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Kansas Court Records

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What Are Traffic Violations And Infractions In Kansas?

Kansas statutes provide rules and guidelines for road users in the state. Violations of these rules and guidelines result in penalties, which could include fines, suspensions, and in some cases, imprisonment. Kansas traffic laws address violations and infractions. Violations can be criminal offenses, typically classified as misdemeanors. Infractions are considered non-criminal offenses. Violations can either be moving and non-moving violations. While moving violations are typically recorded against the offender’s driving record, non-moving violations are typically only penalized with fines.

What Are Felony Traffic Violations In Kansas?

Felony offenses in Kansas are severe violations and are punishable by more than one year in state prison. Typically, felonies involve crimes against people, property, or the public. When compared to other classes of crimes as outlined in the state statutes, felonies are the most severe offenses; therefore, resulting penalties are typically harsh. As provided by Kansas state statutes, felonies are grouped into:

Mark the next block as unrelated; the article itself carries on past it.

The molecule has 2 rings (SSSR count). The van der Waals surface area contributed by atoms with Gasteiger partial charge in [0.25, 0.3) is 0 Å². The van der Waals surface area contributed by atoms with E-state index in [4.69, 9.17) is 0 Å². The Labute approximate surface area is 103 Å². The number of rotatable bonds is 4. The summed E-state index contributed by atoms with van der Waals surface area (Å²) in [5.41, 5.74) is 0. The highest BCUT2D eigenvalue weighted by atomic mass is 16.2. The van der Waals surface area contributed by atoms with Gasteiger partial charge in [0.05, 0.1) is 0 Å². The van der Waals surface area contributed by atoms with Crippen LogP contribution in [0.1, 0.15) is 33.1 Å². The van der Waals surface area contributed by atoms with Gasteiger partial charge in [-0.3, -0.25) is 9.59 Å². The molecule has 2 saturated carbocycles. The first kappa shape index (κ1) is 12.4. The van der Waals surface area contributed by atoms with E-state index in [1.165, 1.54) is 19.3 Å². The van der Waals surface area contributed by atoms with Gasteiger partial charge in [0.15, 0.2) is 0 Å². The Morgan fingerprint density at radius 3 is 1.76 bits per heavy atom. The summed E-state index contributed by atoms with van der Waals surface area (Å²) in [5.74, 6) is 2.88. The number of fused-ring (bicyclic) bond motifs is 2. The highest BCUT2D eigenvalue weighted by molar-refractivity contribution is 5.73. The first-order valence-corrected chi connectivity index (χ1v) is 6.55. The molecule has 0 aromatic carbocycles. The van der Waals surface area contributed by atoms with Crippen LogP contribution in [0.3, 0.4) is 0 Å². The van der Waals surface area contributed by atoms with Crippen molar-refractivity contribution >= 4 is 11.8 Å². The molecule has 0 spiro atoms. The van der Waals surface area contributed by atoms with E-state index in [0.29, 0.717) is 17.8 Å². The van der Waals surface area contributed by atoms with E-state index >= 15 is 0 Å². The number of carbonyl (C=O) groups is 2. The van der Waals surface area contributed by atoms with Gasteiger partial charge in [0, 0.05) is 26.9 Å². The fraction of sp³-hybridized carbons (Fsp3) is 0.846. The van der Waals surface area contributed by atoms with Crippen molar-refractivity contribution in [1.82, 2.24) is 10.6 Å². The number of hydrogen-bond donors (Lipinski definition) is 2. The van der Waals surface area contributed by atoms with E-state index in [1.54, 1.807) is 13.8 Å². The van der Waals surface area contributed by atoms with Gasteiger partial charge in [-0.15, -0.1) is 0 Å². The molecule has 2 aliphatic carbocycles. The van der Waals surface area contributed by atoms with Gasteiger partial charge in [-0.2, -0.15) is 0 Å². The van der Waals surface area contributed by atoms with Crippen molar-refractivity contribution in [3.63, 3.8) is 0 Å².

• Class A: These offenses are considered the most serious offenses and can be punished by life imprisonment. Murder is a Class A felony in Kansas.
  • Class B: Felonies in this category are less severe than Class A felonies but are also considered very serious. Class B felonies are punishable by a minimum of five years imprisonment and a maximum of 20 years to life imprisonment. Second-degree robbery is a Class B felony.
  • Class C: Class C felonies are punishable by imprisonment for a minimum of three to five years and a maximum of no less than 10 to 20 years. Involuntary manslaughter is a Class C felony.
  • Class D: Offenses in this category are punishable by a minimum of one to two years and a maximum of five to ten years in prison.
  • Class E: Class E offenses are punishable by a minimum of one-year imprisonment and a maximum of two to five years.